Reading 1 2 COR 4:7-15
Responsorial Psalm PS 126:1BC-2AB, 2CD-3, 4-5, 6
Gospel MT 20:20-28
“We are afflicted in every way, but not constrained, perplexed, but not driven to despair, persecuted, but not abandoned, struck down, but not destroyed.”
This morning’s readings ya’ll. They hit me. Which I guess is a good sign, all things considered. Scripture should affect us; it should draw us to take action. When I graduated from Franciscan University I remember a line that my favorite Professor told us on our last day of classes, “When doing good works for the Kingdom and working for the Church, prepare to be persecuted by evil, prepare to experience suffering and be prepared to fight the good fight. Promise me, that you will never give up.”
Have you ever felt the temptation to give up? Not so much in the “this is the end”, soul-crushing, life-altering kind of way (though perhaps you’ve experienced that, too), but in the more subtle “changing your path because this isn’t working out” or “I’m just tired of trying so hard and still feeling stuck” sense? Me too.
Sometimes in the face of suffering and challenge, it can be tempting to just leave whatever the situation we find ourselves in is before things get completely unbearable or just too messy. We can feel the temptation, albeit a tiny little pull, to just stop on the sideline before it becomes obvious that we’re in over our head, or at least that we feel like we are. It happens in those moments of our lives when we begin to feel the weight and pressure of our situation or vocation or relationship and look in the wrong direction for a solution. We can be tempted to look for comfort and release rather than a source of endurance and understanding, and so instead of keeping our eyes on Jesus, we start looking around at the waves engulfing us…like Peter on the water in the story from the Gospel of Matthew, and we start to sink.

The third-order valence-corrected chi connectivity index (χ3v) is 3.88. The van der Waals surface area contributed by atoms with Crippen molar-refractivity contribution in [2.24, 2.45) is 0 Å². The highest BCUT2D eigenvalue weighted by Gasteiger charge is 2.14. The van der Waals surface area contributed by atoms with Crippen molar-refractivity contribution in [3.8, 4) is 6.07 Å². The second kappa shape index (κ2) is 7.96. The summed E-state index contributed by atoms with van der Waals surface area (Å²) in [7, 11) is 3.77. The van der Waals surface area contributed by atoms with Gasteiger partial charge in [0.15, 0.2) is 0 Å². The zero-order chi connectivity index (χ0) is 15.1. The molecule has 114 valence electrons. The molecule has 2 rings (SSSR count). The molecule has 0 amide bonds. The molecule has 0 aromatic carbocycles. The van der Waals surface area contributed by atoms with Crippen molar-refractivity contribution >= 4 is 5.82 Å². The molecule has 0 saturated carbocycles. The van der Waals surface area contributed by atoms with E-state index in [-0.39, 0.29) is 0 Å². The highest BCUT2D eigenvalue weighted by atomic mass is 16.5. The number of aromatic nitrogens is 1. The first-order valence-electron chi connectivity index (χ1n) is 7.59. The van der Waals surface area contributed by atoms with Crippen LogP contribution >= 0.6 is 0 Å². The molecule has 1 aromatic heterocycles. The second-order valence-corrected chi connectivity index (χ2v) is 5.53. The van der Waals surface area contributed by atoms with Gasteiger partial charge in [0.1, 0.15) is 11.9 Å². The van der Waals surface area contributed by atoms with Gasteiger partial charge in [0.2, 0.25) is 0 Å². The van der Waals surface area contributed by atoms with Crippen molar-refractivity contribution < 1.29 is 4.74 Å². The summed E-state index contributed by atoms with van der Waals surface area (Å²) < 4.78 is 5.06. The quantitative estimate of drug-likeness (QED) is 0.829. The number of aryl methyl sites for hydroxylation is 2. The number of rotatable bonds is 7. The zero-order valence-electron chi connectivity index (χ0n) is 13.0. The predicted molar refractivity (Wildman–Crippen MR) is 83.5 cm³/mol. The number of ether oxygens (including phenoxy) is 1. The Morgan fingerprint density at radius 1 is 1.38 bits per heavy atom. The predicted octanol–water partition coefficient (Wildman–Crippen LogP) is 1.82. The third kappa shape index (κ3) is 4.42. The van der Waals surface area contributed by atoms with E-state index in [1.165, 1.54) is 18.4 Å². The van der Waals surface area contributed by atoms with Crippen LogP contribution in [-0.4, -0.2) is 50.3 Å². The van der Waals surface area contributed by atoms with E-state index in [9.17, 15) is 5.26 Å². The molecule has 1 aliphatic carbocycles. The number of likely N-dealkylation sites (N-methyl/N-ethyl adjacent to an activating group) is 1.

When we find ourselves facing this kind of temptation that tells us to give up, that we ought to just reach for the side of the pool instead of moving forward, we can find solace by praying the very words of Peter from this Gospel story on the water that was really his cry for help. We can pray with steady assurance, “Lord, save me!” (Matt. 14:30)…from myself, from my doubts and insecurities, from this temptation to give up and undervalue my strength and your grace, from my fear. Don’t disqualify yourself and give in to the crushing waters that tempt us to submit to sinking below the surface. If we do that, we risk missing out on what God wishes for us because we pull ourselves from the race too early on, thinking it will be too much. When we give in to the temptation to self-disqualify, we rob ourselves of the chance for God to supply our weakness with His grace and make evident redemption through us.
If, instead we choose to respond to the temptations to quit by praying into the face of them, then we will not. We will not be disqualified, and the race won’t be over. Instead, we’ll likely find the strength to keep going and perhaps hear Jesus’ voice resound in our hearts once we’ve braved the struggle saying,
“O you of little faith, why did you doubt?” (Matt. 14:31)
Keep swimming forward, keep your eyes up ahead, and remember Christ is with you. There’s much more than a trophy on the line, and you are much stronger than you realize.